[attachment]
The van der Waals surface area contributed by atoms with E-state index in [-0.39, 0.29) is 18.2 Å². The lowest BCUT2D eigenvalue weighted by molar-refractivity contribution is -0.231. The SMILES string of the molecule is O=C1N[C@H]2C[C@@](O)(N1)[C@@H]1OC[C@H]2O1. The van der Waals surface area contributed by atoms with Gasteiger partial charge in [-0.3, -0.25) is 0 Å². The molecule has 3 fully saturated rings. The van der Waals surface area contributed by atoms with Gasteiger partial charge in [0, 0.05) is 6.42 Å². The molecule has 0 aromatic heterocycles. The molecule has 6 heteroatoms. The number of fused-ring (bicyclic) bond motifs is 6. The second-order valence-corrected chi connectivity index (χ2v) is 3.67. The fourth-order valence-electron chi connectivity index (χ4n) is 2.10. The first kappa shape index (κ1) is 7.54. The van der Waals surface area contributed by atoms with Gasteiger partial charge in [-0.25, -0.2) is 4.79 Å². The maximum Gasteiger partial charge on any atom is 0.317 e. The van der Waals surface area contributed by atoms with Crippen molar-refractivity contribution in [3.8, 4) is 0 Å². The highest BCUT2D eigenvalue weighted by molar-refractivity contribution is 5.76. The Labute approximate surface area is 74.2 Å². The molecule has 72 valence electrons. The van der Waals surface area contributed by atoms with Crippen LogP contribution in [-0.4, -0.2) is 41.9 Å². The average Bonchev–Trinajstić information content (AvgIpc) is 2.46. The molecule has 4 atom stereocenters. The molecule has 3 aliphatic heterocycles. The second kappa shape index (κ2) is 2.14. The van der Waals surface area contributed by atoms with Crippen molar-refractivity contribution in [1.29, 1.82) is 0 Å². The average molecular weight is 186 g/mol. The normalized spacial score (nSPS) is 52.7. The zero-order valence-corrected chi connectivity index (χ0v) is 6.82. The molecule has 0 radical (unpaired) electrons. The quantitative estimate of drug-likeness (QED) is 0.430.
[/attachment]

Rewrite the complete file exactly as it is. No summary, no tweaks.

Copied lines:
The van der Waals surface area contributed by atoms with E-state index in [-0.39, 0.29) is 18.2 Å². The lowest BCUT2D eigenvalue weighted by molar-refractivity contribution is -0.231. The SMILES string of the molecule is O=C1N[C@H]2C[C@@](O)(N1)[C@@H]1OC[C@H]2O1. The van der Waals surface area contributed by atoms with Gasteiger partial charge in [-0.3, -0.25) is 0 Å². The molecule has 3 fully saturated rings. The van der Waals surface area contributed by atoms with Gasteiger partial charge in [0, 0.05) is 6.42 Å². The molecule has 0 aromatic heterocycles. The molecule has 6 heteroatoms. The number of fused-ring (bicyclic) bond motifs is 6. The second-order valence-corrected chi connectivity index (χ2v) is 3.67. The fourth-order valence-electron chi connectivity index (χ4n) is 2.10. The first kappa shape index (κ1) is 7.54. The van der Waals surface area contributed by atoms with Gasteiger partial charge in [-0.25, -0.2) is 4.79 Å². The maximum Gasteiger partial charge on any atom is 0.317 e. The van der Waals surface area contributed by atoms with Crippen molar-refractivity contribution in [3.8, 4) is 0 Å². The highest BCUT2D eigenvalue weighted by molar-refractivity contribution is 5.76. The Labute approximate surface area is 74.2 Å². The molecule has 72 valence electrons. The van der Waals surface area contributed by atoms with Crippen LogP contribution in [-0.4, -0.2) is 41.9 Å². The average Bonchev–Trinajstić information content (AvgIpc) is 2.46. The molecule has 4 atom stereocenters. The molecule has 3 aliphatic heterocycles. The second kappa shape index (κ2) is 2.14. The van der Waals surface area contributed by atoms with Crippen molar-refractivity contribution in [1.29, 1.82) is 0 Å². The average molecular weight is 186 g/mol. The normalized spacial score (nSPS) is 52.7. The zero-order valence-corrected chi connectivity index (χ0v) is 6.82. The molecule has 0 radical (unpaired) electrons. The quantitative estimate of drug-likeness (QED) is 0.430.